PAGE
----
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The Joy of Less

The New York Times published an article on June 7, 2009 called The Joy of Less, in which the writer discusses trading in a successful journalism career for a life of simplicity in Japan. Not for everyone to be sure but he does raise some good points.

There are a couple comments I particularly like. The first talks about his travels in so-called “developing” countries where many people are impoverished but seem to be fairly happy nonetheless, provided their basic needs were being met of course. He says “every time I went to one of those places, I noticed that the people I met there, mired in difficulty and often warfare, seemed to have more energy and even optimism than the friends I’d grown up with in privileged, peaceful Santa Barbara, Calif., many of whom were on their fourth marriages and seeing a therapist every day. Though I knew that poverty certainly didn’t buy happiness, I wasn’t convinced that money did either.”

This is not to romanticize poverty by any means but it rings true to my own experiences living in Africa and Central America for several years. Provided people had food to eat, a roof over their heads and some gainful work, I found, in general, people to have closer social networks, less stressful lives and more community engagement – the very things that social psychologists say bring genuine happiness – despite the fact that they didn’t have all the piles of ‘stuff’ that we have in so-called rich countries.

Here is another excerpt: “The millionaires I know seem desperate to become multimillionaires, and spend more time with their lawyers and their bankers than with their friends (whose motivations they are no longer sure of). And I remember how, in the corporate world, I always knew there was some higher position I could attain, which meant that, like Zeno’s arrow, I was guaranteed never to arrive and always to remain dissatisfied.”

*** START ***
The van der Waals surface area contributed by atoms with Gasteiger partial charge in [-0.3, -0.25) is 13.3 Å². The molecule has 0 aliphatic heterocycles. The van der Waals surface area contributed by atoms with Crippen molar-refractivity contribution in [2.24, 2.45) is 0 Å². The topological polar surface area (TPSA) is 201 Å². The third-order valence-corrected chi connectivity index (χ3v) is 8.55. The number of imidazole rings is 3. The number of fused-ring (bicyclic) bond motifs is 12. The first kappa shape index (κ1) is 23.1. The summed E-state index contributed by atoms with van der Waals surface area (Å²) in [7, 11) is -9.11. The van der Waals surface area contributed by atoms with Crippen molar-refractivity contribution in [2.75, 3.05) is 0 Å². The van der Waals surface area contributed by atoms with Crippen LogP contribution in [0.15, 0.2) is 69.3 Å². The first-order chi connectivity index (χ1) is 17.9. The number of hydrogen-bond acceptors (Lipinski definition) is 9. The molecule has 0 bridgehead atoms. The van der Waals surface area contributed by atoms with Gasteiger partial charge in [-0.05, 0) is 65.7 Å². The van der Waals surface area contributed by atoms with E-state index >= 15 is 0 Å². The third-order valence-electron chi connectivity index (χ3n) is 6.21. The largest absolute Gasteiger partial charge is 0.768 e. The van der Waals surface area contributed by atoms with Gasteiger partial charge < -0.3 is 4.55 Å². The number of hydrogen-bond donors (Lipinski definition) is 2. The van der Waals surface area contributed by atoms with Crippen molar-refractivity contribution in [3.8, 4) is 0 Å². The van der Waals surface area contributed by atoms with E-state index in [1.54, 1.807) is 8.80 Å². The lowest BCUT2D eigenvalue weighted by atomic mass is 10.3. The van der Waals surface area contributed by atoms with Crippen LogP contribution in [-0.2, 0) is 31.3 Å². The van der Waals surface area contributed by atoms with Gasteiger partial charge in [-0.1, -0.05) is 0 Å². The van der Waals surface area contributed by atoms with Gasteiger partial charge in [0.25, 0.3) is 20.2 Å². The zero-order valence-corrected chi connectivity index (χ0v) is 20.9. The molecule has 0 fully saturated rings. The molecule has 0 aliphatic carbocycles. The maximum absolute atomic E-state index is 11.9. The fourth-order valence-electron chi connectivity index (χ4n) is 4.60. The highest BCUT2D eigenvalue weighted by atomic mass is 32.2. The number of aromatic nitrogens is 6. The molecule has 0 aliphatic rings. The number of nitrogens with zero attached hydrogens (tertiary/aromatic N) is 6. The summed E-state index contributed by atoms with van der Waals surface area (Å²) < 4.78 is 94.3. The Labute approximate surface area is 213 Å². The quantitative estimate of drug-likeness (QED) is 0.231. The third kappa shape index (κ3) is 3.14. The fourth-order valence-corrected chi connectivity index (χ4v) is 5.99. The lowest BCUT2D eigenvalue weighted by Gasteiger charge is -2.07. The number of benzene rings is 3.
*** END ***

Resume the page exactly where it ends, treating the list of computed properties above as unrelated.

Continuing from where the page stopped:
This is reminiscent of the concept of affluenza which has been attributed to Oliver James among others. PBS even produced a documentary by the same name that explores the high environmental and social costs of materialism and over-consumption. Why does our economy rely upon high levels of consumption, when it is precisely too much consumption (and the stress associated with the endless pursuit of ‘more’) that is making many people unhappy while seriously damaging the natural environment? 

It doesn’t make much sense to me.


Categories: Genuine wealth
  1. Noah
    June 15, 2009 at 10:10 pm

    An over-lengthy reply, but hopefully pertinent, if not actually worthwhile:

    It reminds me of the story of the American tourist who stops in Portugal on a business trip. At night he sits by the beach with a cocktail and sees a local fisherman come in whose boat is overflowing with fish.

    Intrigued, the businessman returns the next night and again the Portuguese fisherman comes in with a boat laden with fish. Very impressed, the businessman, who speaks Portuguese, goes to talk to the fisherman.

    The Businessman asks him, “Can I talk to you for a moment? Are you busy tonight?”
    “I am not busy at night,” the Fisherman replies, “every night I do the same – I just go the beach, relax, sit by the ocean, and drink a glass of wine.”
    “How do you catch so many fish?” inquires the Businessman.
    “It’s very easy. It’s just about how I drop the nets.”
    “Can you teach this method?” the Businessman asks eagerly.
    “Yes,” comes the answer, “it’s very simple.”
    “Think of what you could do if you fished longer days,” says the Businessman, “You could make a lot more money.”
    “And what would I do with more money?” the Fisherman asks.
    “You could buy another boat!”
    “And what would I do with another boat?”
    “You could teach another fisherman to fish the same way for you and make twice as much money!” the Businessman replies, excitedly.
    “And what would I do with twice as much money?”
    “You could buy more boats. And with more boats, you could catch more fish, and so on, until you have enough money and enough boats that you can retire!”
    “And what would I do when I retire?” the Fisherman asks.
    “Well,” says the Businessman, “when you retire you could go to the beach every night, relax, sit by the ocean, and drink a glass of wine.”

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